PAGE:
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RFE/RL NEWSLINE Vol. 1, No. 98, Part II, 19 August1997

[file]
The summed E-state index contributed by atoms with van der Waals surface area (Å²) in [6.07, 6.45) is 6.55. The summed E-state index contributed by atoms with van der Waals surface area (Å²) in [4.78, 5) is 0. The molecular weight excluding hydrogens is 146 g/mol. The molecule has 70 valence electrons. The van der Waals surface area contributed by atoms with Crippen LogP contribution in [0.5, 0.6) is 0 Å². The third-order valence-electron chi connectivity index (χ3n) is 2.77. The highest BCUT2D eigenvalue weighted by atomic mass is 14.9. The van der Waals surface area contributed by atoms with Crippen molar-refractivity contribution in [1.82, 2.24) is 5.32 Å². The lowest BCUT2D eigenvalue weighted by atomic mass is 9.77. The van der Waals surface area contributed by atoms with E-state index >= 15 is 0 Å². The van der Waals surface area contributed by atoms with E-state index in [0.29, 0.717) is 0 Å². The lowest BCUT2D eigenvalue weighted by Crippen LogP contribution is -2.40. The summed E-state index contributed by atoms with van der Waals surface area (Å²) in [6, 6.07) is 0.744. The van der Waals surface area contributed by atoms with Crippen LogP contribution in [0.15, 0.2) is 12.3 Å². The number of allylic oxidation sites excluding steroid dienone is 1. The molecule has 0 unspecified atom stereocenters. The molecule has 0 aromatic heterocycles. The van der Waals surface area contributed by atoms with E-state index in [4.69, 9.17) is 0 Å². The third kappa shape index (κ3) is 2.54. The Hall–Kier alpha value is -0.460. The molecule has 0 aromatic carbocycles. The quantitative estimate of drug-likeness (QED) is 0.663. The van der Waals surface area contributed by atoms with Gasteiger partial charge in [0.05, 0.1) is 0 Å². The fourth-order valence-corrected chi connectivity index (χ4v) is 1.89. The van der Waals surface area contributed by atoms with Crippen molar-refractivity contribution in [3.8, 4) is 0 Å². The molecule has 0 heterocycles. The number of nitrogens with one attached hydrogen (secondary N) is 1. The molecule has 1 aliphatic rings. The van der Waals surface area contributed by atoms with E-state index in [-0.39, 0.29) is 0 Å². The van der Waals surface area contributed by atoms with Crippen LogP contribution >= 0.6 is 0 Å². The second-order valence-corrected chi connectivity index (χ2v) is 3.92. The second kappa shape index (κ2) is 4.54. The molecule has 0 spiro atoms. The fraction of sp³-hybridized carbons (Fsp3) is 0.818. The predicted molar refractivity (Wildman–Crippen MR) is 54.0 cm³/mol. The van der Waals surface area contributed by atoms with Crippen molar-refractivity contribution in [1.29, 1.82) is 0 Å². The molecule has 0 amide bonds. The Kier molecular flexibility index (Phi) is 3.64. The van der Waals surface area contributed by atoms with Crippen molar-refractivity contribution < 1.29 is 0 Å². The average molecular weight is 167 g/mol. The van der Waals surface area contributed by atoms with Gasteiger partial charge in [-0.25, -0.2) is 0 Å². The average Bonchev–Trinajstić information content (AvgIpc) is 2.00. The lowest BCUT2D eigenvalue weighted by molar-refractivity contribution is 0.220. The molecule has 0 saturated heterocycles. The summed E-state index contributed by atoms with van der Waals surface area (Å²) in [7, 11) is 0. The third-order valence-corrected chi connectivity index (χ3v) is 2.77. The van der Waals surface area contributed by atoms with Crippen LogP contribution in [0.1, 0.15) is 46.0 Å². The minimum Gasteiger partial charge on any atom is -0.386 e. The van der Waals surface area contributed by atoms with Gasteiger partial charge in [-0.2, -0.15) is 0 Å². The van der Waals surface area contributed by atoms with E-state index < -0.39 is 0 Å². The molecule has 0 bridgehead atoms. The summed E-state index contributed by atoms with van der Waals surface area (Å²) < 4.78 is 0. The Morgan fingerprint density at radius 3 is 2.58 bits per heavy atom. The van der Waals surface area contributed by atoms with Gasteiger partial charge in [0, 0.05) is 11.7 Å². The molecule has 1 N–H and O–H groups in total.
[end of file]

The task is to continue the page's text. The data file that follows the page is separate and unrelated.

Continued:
This is Part II of Radio Free Europe/Radio Liberty's Newsline. Part II is a compilation of news concerning Central, Eastern, and Southeastern Europe. Part I, covering Russia, Transcaucasia and Central Asia, is distributed simultaneously as a second document. Back issues of RFE/RL NewsLine are available through RFE/RL's WWW pages: http://www.rferl.org/newsline/search/ Back issues of the OMRI Daily Digest are available through OMRI's WWW pages: http://www.omri.cz/ xxxxxxxxxxxxxxxxxxxxxxxxxxxxxxxxxxxxxxxxxxxxxxxxxxxxxxxx Headlines, Part II * BELARUS PRESSES CHARGES AGAINST RUSSIAN JOURNALISTS * ANOTHER SIX DEAD IN ALBANIAN GANG WARS * PLAVSIC FOES ARREST, THEN FREE HER POLICE CHIEF End Note FORGET THE FORMER SOVIET UNION xxxxxxxxxxxxxxxxxxxxxxxxxxxxxxxxxxxxxxxxxxxxxxxxxxxxxxxx EAST-CENTRAL EUROPE BELARUS PRESSES CHARGES AGAINST RUSSIAN JOURNALISTS. Belarusian authorities on 18 August started legal proceedings against four journalists from Russian Public Television (ORT), Interfax reported. The journalists -- three Russians and one Belarusian -- are accused of illegally crossing the border between Belarus and Lithuania on 15 August. They were arrested at almost the same point where another ORT team was detained in July. Belarusian officials said on 18 August that one of the journalists, Anatoly Adamchuk, had written a letter to the authorities admitting that ORT "deliberately planned " the incident. Interfax also quoted Belarusian President Alyaksandr Lukashenka as saying the journalists had sent him a message naming the people who had sent them to Belarus "under threat of dismissal." He said it was "clear who stands behind the puppeteers." Meanwhile, Belarusian authorities on 18 August arrested another ORT journalist, Vladimir Fashenko, after he refused to make a statement in the case. RUSSIAN OFFICIALS SEEK JOURNALISTS' RELEASE. Meeting with Belarusian President Lukashenka in Minsk, Russian ambassador Valerii Loshchilin on 18 August handed Lukashenka a request from Russia that the ORT journalists detained on 15 August be released as a "gesture of goodwill," Russian news agencies reported. Speaking in Moscow, Russian Foreign Ministry spokesman Valerii Nesterushkin told Interfax that Russia is considering providing legal support to the ORT journalists. Later the same day, the Russian Foreign Ministry released a statement saying the ministry and the Russian embassy in Minsk are taking "active measures" to try to resolve the conflict. Also on 18 August, Russian Security Council Secretary Ivan Rybkin said the recent arrests of Russian journalists do not reflect well on the Belarusian leadership, Interfax reported. UKRAINE MAY SUPPLY TURBINE TO IRAN. Ukrainian Foreign Minister Hennady Udovenko on 18 August said is considering a proposal by Turboatom, a Kharkiv-based factory, to supply a turbine for a reactor Russia is building in Iran," Interfax reported. Udovenko was speaking during a visit to the eastern Ukrainian city. Udovenko said he will study a draft contract under which Turboatom would supply a 1,000-megawatt turbine for the plant in the Iranian city of Bushehr. Udovenko admitted that "fulfillment of the contract could complicate relations with our partners." The U.S. and Israel have argued that the plant could help Iran develop nuclear weapons. In April, Israeli Trade and Industry Minister Natan Sharansky said Ukrainian President Leonid Kuchma had promised him that Ukraine would not provide Russia with turbines for the Bushehr project or "do anything to help Iran, Iraq, or Libya build weapons of mass destruction." SECT LEADER RELEASED FROM UKRAINIAN PRISON. Marina Tsvygun- Krivonogova, one of the leaders of the White Fraternity sect, was released from the Dneprodzerzhinsk corrective labor camp on 17 August under an amnesty, ITAR-TASS reported. Tsvygun- Krivonogova was sentenced to four years in prison in February 1996 on charges of citing mass disorder during a prayer vigil outside Kyiv's cathedral. Tsvygun-Krivonogova, together with her husband Yuri Krivonogov, patriarch of the sect, involved mostly teenagers in their organization. Calling herself Maria Devi Christ, Tsvygun- Krivonogova last addressed supporters of her faith one month ago in a televised interview from the camp. LITHUANIAN PRESIDENT ON RELATIONS WITH ESTONIA. In an interview with the Estonian daily "Sonumileht" published on 18 August, Algirdas Brazauskas said that Estonian-Lithuanian relations should be "much more concrete" at the government level, BNS reported. He stressed there are no "ill signs" in those relations but that too little attention is paid to bilateral free trade and improving customs and communications. Brazauskas also commented that Estonia managed to "show itself in a better light" than Latvia and Lithuania and was thus proposed by the European Commission to begin talks on accession to the EU. He argued that Baltic statistics are difficult to compare because of different methodologies, which, he said, makes the work of the European Commission difficult. Brazauskas's remarks came on the eve of Estonian President Lennart Meri's first state visit to Lithuania, scheduled to begin on 20 August. POLISH PRESIDENT OPPOSES NO-CONFIDENCE VOTE IN GOVERNMENT. A presidential spokesman told journalists on 18 August that Aleksander Kwasniewski will not recognize a no-confidence motion against the government submitted by the Polish Peasant Party, a coalition partner of the ruling, former communist Social Democratic Party for almost four years. The Peasant Party recently called for the government to be dismissed, citing disagreements over agricultural policy. The president recommended that the party should withdraw the no-confidence vote and quit the coalition if it does not agree with government policies. Peasant Party leader Janusz Piechocinski said on 18 August that his party had collected enough signatures for the no-confidence motion and that he expects the parliament to take action this week. Opposition leaders have said they, too, will reject the no-confidence vote, which they regard as an attempt to increase support among farmers ahead of the 21 September general elections. ELEVEN FORMER AGENTS SEEK ELECTION TO POLISH PARLIAMENT. Eleven candidates in the 21 September elections have admitted working for the secret police during the communist era, the chairman of the electoral commission told journalists on 18 August. Five of those candidates are on lists of the Social Democratic Party. The Polish Peasant Party, the Union of the Polish Right, the Polish National Union, and the Party of Pensioners each have one former agent on their lists. Recently, two candidates competing for Senate seats, Gerhard Bartodziej of the German minority and Aleksander Gawronik, one of Poland's richest men, also confessed to having been agents under the Communists. A new lustration law obliges members of the parliament and the government, senior officials, and candidates for such posts to declare if they collaborated with the secret police between 1944 and 1990. No action is taken against those who confess, but anyone found to have lied risks being barred from public office for 10 years. CZECH PREMIER'S PARTY CONDEMNS RACISM. The Executive Council of Prime Minister Vaclav Klaus's Civic Democratic Party (ODS) on 18 August condemned "racially motivated statements" by some ODS members, "Pravo" reported. Senator Zdenk Klausner had recently suggested in a Prague newspaper that Roma residing in a Prague district be moved outside Prague. Liana Janackova, a district mayor in the city of Ostrava, had proposed that the city contribute to the cost of plane tickets for Roma who would like to emigrate to Canada. Prime Minister Vaclav Klaus told journalists after the meeting that the ODS is not asking the two officials to resign but is distancing itself from any statements by its members that could be interpreted as racist. U.S. ASKS SLOVAKIA, BULGARIA TO DESTROY SS-23 ROCKETS. U.S. State Department spokesman James Rubin said on 18 August that the U.S. is asking the Slovak and Bulgarian governments to destroy SS-23 rockets on their territories. He said the rockets are capable of carrying weapons of mass destruction. The Soviet Union supplied the rockets to Bulgaria and the former Czechoslovakia in the 1980s. Their destruction is called for by the 1988 Soviet-U.S. Intermediate Nuclear Forces agreement. In July, the Bulgarian government said the rockets were part of the country's national security requirements and were a strong deterrent. But it also said that the country is reevaluating its national security strategy to take into account its wish to join the European security system and NATO. A spokesman at the Slovak Embassy in Washington declined to comment on what Rubin said, CTK reported. SOUTHEASTERN EUROPE ANOTHER SIX DEAD IN ALBANIAN GANG WARS. Gang members in the southern town of Perondi, near Berat, ambushed a rival group on 18 August. Six people were killed, bringing the total number of Albanians killed as a result of gang warfare in the past week to 18. The government has set deadlines for the return of illegal weapons, but disarming the gangs may prove a tall order (see "RFE/RL Newsline," 18 August 1997). Meanwhile in Bari, Italy, the authorities said they finding it difficult to persuade the 10,000 Albanian refugees there on temporary visas to go home. Some 7,000 Albanians have simply gone underground, and many have turned to crime. Refugees in government shelters told journalists that they do not want to go back to a country where "everything has been burned" and where illegal arms abound. KOSOVO UPDATE. Vuk Draskovic, the Serbian Renewal Movement's candidate in the September Serbian presidential elections, said in Pristina on 18 August that Kosovo should receive back what he called its historical name, Old Serbia. Draskovic stressed that Kosovo is the historical Serbian heartland, but he added that "there is enough room for Albanians and Turks as well as Serbs." Kosovo elects 42 out of 250 seats in the Serbian parliament, but its Albanian majority is boycotting the elections. Meanwhile, U.S. Secretary of State Madeleine Albright told ethnic Albanian shadow-state President Ibrahim Rugova on his recent visit to Washington that he should continue his policy of non-violence and that autonomy, not independence, is the only political option for Kosovo acceptable to the international community, Belgrade dailies reported on 19 August. In Pristina, Adem Demaci, the leader of the Parliamentary Party, said that the Kosovo question can be solved only on the basis of national self-determination. MONTENEGRIN COURT WARNS BELGRADE. The Montenegrin Constitutional Court warned its Yugoslav counterpart on 18 August that the Belgrade court will be violating federal law if it intervenes in the ongoing dispute regarding the registration of Montenegrin presidential candidates, an RFE/RL correspondent reported from the Montenegrin capital. In Belgrade, representatives of the five parties participating in the September elections each nominated a representative to the central electoral commission that will oversee the vote. In Vienna, Niels Helveg Petersen, chairman of the Organization for Cooperation and Security in Europe, said the body has agreed to the Serbian government's offer for the OSCE to monitor the vote. Vienna and Belgrade had disagreed on the terms under which the monitoring would take place. It is not yet clear what those terms will be. PLAVSIC FOES ARREST, THEN FREE HER POLICE CHIEF. Police loyal to the hard-line Republika Srpska Interior Minister Dragan Kijac in Pale arrested Milan Sutilovic in Banja Luka on 19 August. They freed him after he refused to sign a formal resignation. Embattled President Biljana Plavsic appointed Sutilovic police chief of the northwestern Bosnian town on 17 August. Her sacking of Kijac in June touched off the current power struggle among the Bosnian Serbs. Plavsic's offices in Banja Luka are surrounded by loyal soldiers and police. NATO troops recently prevented a clash between police loyal to Plavsic and those backing Kijac (see "RFE/RL Newsline," 18 August 1997). REPUBLIKA SRPSKA POLICE SPIED ON PLAVSIC. President Plavsic said in Banja Luka on 18 August that evidence her supporters found in the local headquarters of Kijac's police the previous day proves that Kijac's men bugged her telephone, fax machine, and offices, as well as those of other opponents of the Pale leadership (see "RFE/RL Newsline." 18 August 1997). UN police also searched the headquarters and seized 200 tapes. One Western official said that Kijac's men had been "running an espionage center." International officials added that they are particularly interested in evidence that Kijac's police intimidated members of the Constitutional Court, which recently ruled against Plavsic. Transcripts of Plavsic's phone calls and faxed documents found at the police headquarters appeared in Belgrade and Sarajevo dailies on 19 August. OTHER NEWS FROM FORMER YUGOSLAVIA. Ivo Saraf, the Croatian mayor of the Bosnian town of Jajce, has limited the number of Muslims scheduled to return to the nearby village of Lendici to 80, a spokeswoman for the UN High Commissioner for Refugees said on 18 August. She added that Saraf's decision is arbitrary and violates the latest Croatian-Muslim accord on the return of refugees and that the UNHCR will appeal to the Sarajevo authorities to overrule him (see "RFE/RL Newsline," 18 August 1997). In the Olovo area, Bosnian Serb police released the five Muslims whom they had arrested the previous day. In Vukovar, William Walker, a U.S. diplomat, arrived to take up his duties as the UN's new chief administrator in eastern Slavonia. He said his chief concern will be the safe return of refugees to their homes. CROATIA READY TO SEND WAR CRIMINAL TO THE HAGUE. Spokesmen for the Croatian Justice Ministry said in Zagreb on 19 August that they have arrested Pero Skopljak and are holding him in a Zagreb prison pending his extradition to the Hague-based war crimes tribunal. Skopljak was police chief in the central Bosnian town of Vitez during the war and is wanted in connection with atrocities against Muslims in 1992 and 1993. Croatian Foreign Minister Mate Granic told his German counterpart, Klaus Kinkel, in Frankfurt on 16 August that seven Bosnian Croats are ready to go to The Hague if they can be assured of a speedy trial. It is unclear if he included Dario Kordic, the most wanted Croatian war criminal among the seven (see "RFE/RL Newsline," 14 August 1997). Croatia is under intense international pressure to observe its obligations under the Dayton agreement and hand over war criminals. ROMANIAN NATIONALISTS DEMAND ANTI-HUNGARIAN GUARD... In a declaration released on 18 August, the Bucharest branch of the anti-Hungarian Romanian Cradle organization called for establishing a "National Guard" of Romanian ethnics in Transylvania to defend the ethnic majority in the region against the Hungarian minority there, Radio Bucharest reported. The organization also demanded the dismissal of Victor Ciorbea's cabinet, sharply criticizing its decision to allow bilingual signs in localities where ethnic minorities make up at least 20 percent of the population and to amend the education law. The organization also called on President Emil Constantinescu to "analyze" the situation created by those policies and to avoid "a further escalation of 'Hungarianism' in Transylvania." ...PROTEST HUNGARY'S COMPENSATION LAW. The Party of Romanian National Unity (PUNR) has protested the law recently passed by the Hungarian parliament that provides compensation to Hungarian army veterans who were prisoners in the Soviet Union during World War II and to former Hungarian citizens deported to the Soviet Union, regardless of their current citizenship. PUNR leader Valeriu Tabara said that before paying compensation, Hungary should apologize to states and citizens of countries that suffered as a result of Hungary's wartime policies. Gheorghe Funar, the nationalist mayor of Cluj, said compensation will be given to those Hungarian Transylvanians who are guilty of crimes against Romanians. He also called on the Romanian government to urgently pass a law stipulating that those who were forced to Magyarize their names during Hungarian rule in Transylvania revert to their original names, Mediafax reported. MOLDOVA TO HOST CIS SUMMIT. Moldovan Deputy Foreign Minister Vasile Sova has confirmed that the next CIS summit will be held in Chisinau on 20 November (see "RFE/RL Newsline," 18 August 1997), RFE/RL's Chisinau bureau reported. Foreign Ministry sources, however, said that it is unclear how the summit will be financed, since the Moldovan government lacks the necessary funds and does not have 12 limousines or 12 "presidential apartments." Moreover, Chisinau has not paid its debts to CIS, the sources added. GAGAUZ LEADERS OPPOSE LAW ON SALE OF LAND. Georgii Tabunshchik, the governor of Moldova's autonomous region of Gagauz Yeri, has said that the region's leadership will not allow the law on the sale of land to be implemented in the region, BASA-press reported on 18 August. The Moldovan parliament passed that law on 25 July. Tabunshchik said the sale of small plots would lead to the impoverishment of the population, because ownership of two or three hectares of land is economically unfeasible. In other news from Gagauz Yeri, Infotag reported on 18 August that the authorities banned an opposition rally in the regional capital, Comrat, to celebrate the seventh anniversary of the declaration of independence by the region. Ivan Bejan, a deputy in the Popular Assembly, told Infotag that the independent Gagauz republic ceased to exist in 1994 and therefore it does not make sense to celebrate the declaration of independence. BULGARIAN REACTOR IN TROUBLE AGAIN. Operators at Bulgaria's only nuclear power plant had to switch off an aging reactor on 18 August , after one of its two turbines stopped for unknown reasons, BTA reported. The malfunction occurred at the 23-year-old Unit 1, but no increased radiation was measured. The plant, which generates about 40 percent of Bulgaria's electricity, is located at Kozloduy, some 170 kilometers north of Sofia. The International Atomic Energy Agency in Vienna has repeatedly expressed concern about safety at Kozloduy, saying the four units of the plant are outdated. END NOTE FORGET THE FORMER SOVIET UNION by Paul Goble Six years after a failed coup in Moscow sent the Soviet Union toward its demise, many people around the world continue to search for a single term to describe the group of countries that emerged from the rubble. None of the terms proposed until now has proved entirely successful. And with each passing year, the search for such a term seems increasingly unnecessary, if not counterproductive. Among the terms most frequently suggested are the former Soviet Union, the new independent states, and Eurasia. But, like all other suggested terms, they fail to capture some important features of the new landscape and carry some significant political baggage. The term "former Soviet Union" is perhaps the most obviously problematic. The Soviet Union ceased to exist in 1991; continuing to refer to it both diminishes the status of the successor states and encourages those in Russia and elsewhere who would like to restore the union. Equally important, it dramatically overstates the similarities among countries whose only real feature in common was Russian and Soviet occupation. While that had a major impact on each, it did not wipe out the differences increasingly on view. At first glance, the term "new independent states" appears to be more neutral; but, if anything, it is even more politically charged than the other two. Prior to the demise of the Soviet Union, no government in the world referred to independent countries arising from the ruins of empires as "new independent states." Instead, those countries were quickly viewed as countries much like all others. Consequently, the use of this term so long after the end of the USSR implies that the relationship between those countries and Moscow is somehow different. That has led many people in the region to wonder aloud whether their states are less equal than others. Both the citizens of those countries and others are beginning to ask just how long those countries will have to be "independent" before they cease to be "new." The term "Eurasia" also has some negative connotations, although they are perhaps less obvious. It indiscriminately lumps together countries that are definitely part of the European cultural world with some that most definitely are not. It also has a history that is anything but encouraging. One group of Russian nationalists popularized the term to suggest that Russia represented an amalgam of European and Asiatic civilizations and that it had a civilizing mission across the region. But if none of the terms advanced thus far is adequate, the continued search for one highlights three more fundamental problems. First, many people are unwilling to accept what happened in 1991 as an irreversible watershed in world history. When other empires dissolved in this century, few world leaders felt compelled to reiterate support for the independence and territorial integrity of their successors five years after the fact. No one was saying such things about the successors to the Austro-Hungarian, Ottoman, or Russian empires in 1924. But in the post-Soviet case, many leaders have done just that and thus have sent a message to those countries very different from the one they say they intend to send. Second, many people are unable to recognize how diverse the countries of the region are and how many now have far greater ties with countries beyond the borders of the former Soviet Union than with countries within those borders. Other than Russian and Soviet occupation, Armenia and Kazakhstan, for example, have little in common in almost any respect. And despite the impact of the past, Turkmenistan and Azerbaijan are both looking beyond the Soviet borders rather than to the former imperial center. Third, the search for a single term reflects an unwillingness on the part of some Westerners to challenge the desire of some Moscow circles to remain the dominant power in the region, regardless of the wishes of people in those countries. Through instruments such as the Commonwealth of Independent States and via statements about the relevance of the borders of the former Soviet Union, the Russian government has advanced a claim to a sphere of influence across the region. Such assertions make Western terminological discussions all the more important. To the extent that the West uses terms that imply the territory once occupied by the Soviet Union is a single region, some circles in Moscow will be encouraged to believe that the West has recognized Russian claims. To the extent that the West uses terms that treat the countries of the region as separate and unique states, each of those states will be encouraged to develop along its own lines. xxxxxxxxxxxxxxxxxxxxxxxxxxxxxxxxxxxxxxxxxxxxxxxxxxxxxxxx Copyright (c) 1997 RFE/RL, Inc. All rights reserved. xxxxxxxxxxxxxxxxxxxxxxxxxxxxxxxxxxxxxxxxxxxxxxxxxxxxxxxx SUBSCRIBING: 1) To subscribe to RFERL-L, please send a message to email@example.com 2) In the text of your message, type subscribe RFERL-L YourFirstName YourLastName 3) Send the message UNSUBSCRIBING: 1) To un-subscribe to RFERL-L, please send a message to firstname.lastname@example.org 2) In the text of your message, type unsubscribe RFERL-L 3) Send the message CURRENT AND BACK ISSUES OF RFE/RL Newsline: RFE/RL Newsline is available online on the World Wide Web. http://www.rferl.org/newsline/ BACK ISSUES OF OMRI Daily Digest: Back issues of the OMRI Daily Digest are available on the World Wide Web and by FTP. 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